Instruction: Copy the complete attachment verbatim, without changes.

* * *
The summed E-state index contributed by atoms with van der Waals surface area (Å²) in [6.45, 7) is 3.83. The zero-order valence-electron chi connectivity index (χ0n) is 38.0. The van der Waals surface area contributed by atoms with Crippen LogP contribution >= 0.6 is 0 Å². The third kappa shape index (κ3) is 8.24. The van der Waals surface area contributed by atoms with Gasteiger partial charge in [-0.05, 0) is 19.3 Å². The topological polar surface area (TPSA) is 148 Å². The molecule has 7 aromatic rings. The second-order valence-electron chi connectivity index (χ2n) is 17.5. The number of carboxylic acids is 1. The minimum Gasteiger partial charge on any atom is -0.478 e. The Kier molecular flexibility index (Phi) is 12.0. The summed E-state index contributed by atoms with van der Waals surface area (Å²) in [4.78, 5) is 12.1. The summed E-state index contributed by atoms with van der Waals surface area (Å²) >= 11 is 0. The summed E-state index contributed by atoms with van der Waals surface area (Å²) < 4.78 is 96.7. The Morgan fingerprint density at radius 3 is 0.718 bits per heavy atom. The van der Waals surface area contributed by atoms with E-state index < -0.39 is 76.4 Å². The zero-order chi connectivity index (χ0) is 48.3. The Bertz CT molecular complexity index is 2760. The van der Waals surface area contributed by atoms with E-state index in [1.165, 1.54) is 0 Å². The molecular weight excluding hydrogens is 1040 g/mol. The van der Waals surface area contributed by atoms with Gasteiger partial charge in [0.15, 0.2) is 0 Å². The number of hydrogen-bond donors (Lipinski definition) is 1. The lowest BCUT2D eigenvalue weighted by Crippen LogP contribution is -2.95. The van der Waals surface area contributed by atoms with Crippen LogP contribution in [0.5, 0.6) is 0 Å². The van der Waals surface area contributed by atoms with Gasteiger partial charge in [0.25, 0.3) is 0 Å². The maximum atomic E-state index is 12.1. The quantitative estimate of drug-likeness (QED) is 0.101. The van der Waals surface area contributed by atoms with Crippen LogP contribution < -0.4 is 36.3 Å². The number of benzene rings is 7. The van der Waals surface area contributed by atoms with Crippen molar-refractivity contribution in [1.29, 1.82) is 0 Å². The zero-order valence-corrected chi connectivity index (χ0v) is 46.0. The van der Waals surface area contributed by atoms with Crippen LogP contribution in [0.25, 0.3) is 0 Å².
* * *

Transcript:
The summed E-state index contributed by atoms with van der Waals surface area (Å²) in [6.45, 7) is 3.83. The zero-order valence-electron chi connectivity index (χ0n) is 38.0. The van der Waals surface area contributed by atoms with Crippen LogP contribution >= 0.6 is 0 Å². The third kappa shape index (κ3) is 8.24. The van der Waals surface area contributed by atoms with Gasteiger partial charge in [-0.05, 0) is 19.3 Å². The topological polar surface area (TPSA) is 148 Å². The molecule has 7 aromatic rings. The second-order valence-electron chi connectivity index (χ2n) is 17.5. The number of carboxylic acids is 1. The minimum Gasteiger partial charge on any atom is -0.478 e. The Kier molecular flexibility index (Phi) is 12.0. The summed E-state index contributed by atoms with van der Waals surface area (Å²) in [4.78, 5) is 12.1. The summed E-state index contributed by atoms with van der Waals surface area (Å²) >= 11 is 0. The summed E-state index contributed by atoms with van der Waals surface area (Å²) < 4.78 is 96.7. The Morgan fingerprint density at radius 3 is 0.718 bits per heavy atom. The van der Waals surface area contributed by atoms with E-state index < -0.39 is 76.4 Å². The zero-order chi connectivity index (χ0) is 48.3. The Bertz CT molecular complexity index is 2760. The van der Waals surface area contributed by atoms with E-state index in [1.165, 1.54) is 0 Å². The molecular weight excluding hydrogens is 1040 g/mol. The van der Waals surface area contributed by atoms with Gasteiger partial charge in [0.15, 0.2) is 0 Å². The number of hydrogen-bond donors (Lipinski definition) is 1. The lowest BCUT2D eigenvalue weighted by Crippen LogP contribution is -2.95. The van der Waals surface area contributed by atoms with Crippen LogP contribution in [0.5, 0.6) is 0 Å². The van der Waals surface area contributed by atoms with Gasteiger partial charge in [0.25, 0.3) is 0 Å². The maximum atomic E-state index is 12.1. The quantitative estimate of drug-likeness (QED) is 0.101. The van der Waals surface area contributed by atoms with Crippen LogP contribution < -0.4 is 36.3 Å². The number of benzene rings is 7. The van der Waals surface area contributed by atoms with Crippen molar-refractivity contribution in [1.29, 1.82) is 0 Å². The zero-order valence-corrected chi connectivity index (χ0v) is 46.0. The van der Waals surface area contributed by atoms with Crippen LogP contribution in [0.25, 0.3) is 0 Å².